Succeeding in a Vanishing Market
For starters, it’s a beautiful state, one that’s popular for outdoor activities, with ample skiing, hiking, and white-water rafting opportunities. These kinds of activities helped the state to $4.38 billion in travel spending by overnight and day visitors in 2008, the last year with available data, according to the West Virginia Department of Commerce.
“It’s a gorgeous state, and the kind of state where I think that tourism has yet still to hit its growth potentials,” Guida says. “We then also have to rely on the fact that we can get people here easy. We’re looking at that one-tank tourism—if you can get here with one tank of gas, then we’re going to draw you.”
If Guida’s theory holds—which could prove difficult this year as a tank of gas has climbed to about $50—West Virginia is in luck; the state is roughly a tank of gas away from major metropolitans, including Philadelphia, Washington, D.C., and even New York City.
And as the economy improves, albeit slowly, the restaurant industry stands to benefit from consumers’ increased interest in traveling.
“Roughly one out of every three [restaurant sales] dollars is travel and tourism related,” Riehle says. “Tourism is an important driver of restaurant industry sales growth. The tourism trends and the ability to attract and have a very solid marketing plan to attract and retain tourism is an important component of driving economic growth. It’s become much more widely recognized.”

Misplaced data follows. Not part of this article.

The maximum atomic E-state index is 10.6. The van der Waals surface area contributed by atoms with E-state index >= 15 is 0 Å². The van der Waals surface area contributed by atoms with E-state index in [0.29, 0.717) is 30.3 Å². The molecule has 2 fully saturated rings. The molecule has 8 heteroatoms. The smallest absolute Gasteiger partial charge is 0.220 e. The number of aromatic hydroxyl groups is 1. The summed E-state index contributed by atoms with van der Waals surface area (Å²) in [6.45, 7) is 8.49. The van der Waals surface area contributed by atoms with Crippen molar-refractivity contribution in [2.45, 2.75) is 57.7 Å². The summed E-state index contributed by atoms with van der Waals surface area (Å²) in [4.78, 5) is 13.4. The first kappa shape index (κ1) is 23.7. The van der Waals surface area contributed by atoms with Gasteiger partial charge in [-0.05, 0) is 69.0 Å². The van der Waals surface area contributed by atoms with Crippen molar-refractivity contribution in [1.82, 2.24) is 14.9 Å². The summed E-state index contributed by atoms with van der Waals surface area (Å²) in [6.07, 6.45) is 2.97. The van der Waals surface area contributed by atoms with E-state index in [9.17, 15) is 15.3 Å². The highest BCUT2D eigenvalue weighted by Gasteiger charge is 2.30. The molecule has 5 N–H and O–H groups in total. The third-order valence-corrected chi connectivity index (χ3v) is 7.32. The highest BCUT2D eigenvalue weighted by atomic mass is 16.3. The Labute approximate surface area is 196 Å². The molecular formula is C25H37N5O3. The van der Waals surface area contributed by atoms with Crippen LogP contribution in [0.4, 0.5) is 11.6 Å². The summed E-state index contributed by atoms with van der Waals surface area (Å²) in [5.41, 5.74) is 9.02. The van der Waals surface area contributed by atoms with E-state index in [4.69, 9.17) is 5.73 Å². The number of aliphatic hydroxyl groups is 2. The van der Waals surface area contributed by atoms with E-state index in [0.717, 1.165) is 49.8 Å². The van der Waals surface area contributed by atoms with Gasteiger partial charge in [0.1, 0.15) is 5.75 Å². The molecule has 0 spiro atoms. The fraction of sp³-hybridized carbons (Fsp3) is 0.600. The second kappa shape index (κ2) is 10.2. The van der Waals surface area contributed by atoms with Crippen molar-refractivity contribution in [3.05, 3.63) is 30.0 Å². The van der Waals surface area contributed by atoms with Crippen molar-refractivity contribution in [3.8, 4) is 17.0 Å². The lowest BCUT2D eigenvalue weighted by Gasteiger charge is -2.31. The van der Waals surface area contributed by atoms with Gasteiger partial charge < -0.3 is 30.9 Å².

Lisa Strader, communications director with the Southern West Virginia Convention & Visitor’s Bureau, says the tourism industry in the state “definitely keeps the doors open on a lot of our restaurants, especially the entrepreneurs.”
Still, Strader says there is a lot of work to be done to raise awareness about the state and to shed its “hillbilly” image. She recalls seeing a study a few years ago pointing to the hurdles the state faced in regards to its reputation.
“It was really funny because it came back saying that there were a lot of people where there wasn’t necessarily a bad perception, there just wasn’t any perception,” Strader says. “A lot of people [thought] we’re just western Virginia. We’ve worked really hard to change that … that we’re a different state, we have a lot of different things to offer. We don’t have the beach, but we do have our rivers, that type of thing.”
There are other reasons for optimism, too. Strader says a new Boy Scout camp and golf resort in Southern West Virginia should draw hundreds of thousands of visitors annually, boosting the area economy and lending a hand to local retail operators.
Riehle says that, in a restaurant industry that includes about 70 segments, a depressed economy should not necessarily hold an operator back from entering a particular market.
“Because the industry is so large and has the hallmarks of being extremely flexible and quick to respond to rapidly evolving changes in consumers’ incomes and tastes and preferences, certain operators can end up quite successful even in an environment whereby the overall economic infrastructure may not be that vibrant,” Riehle says.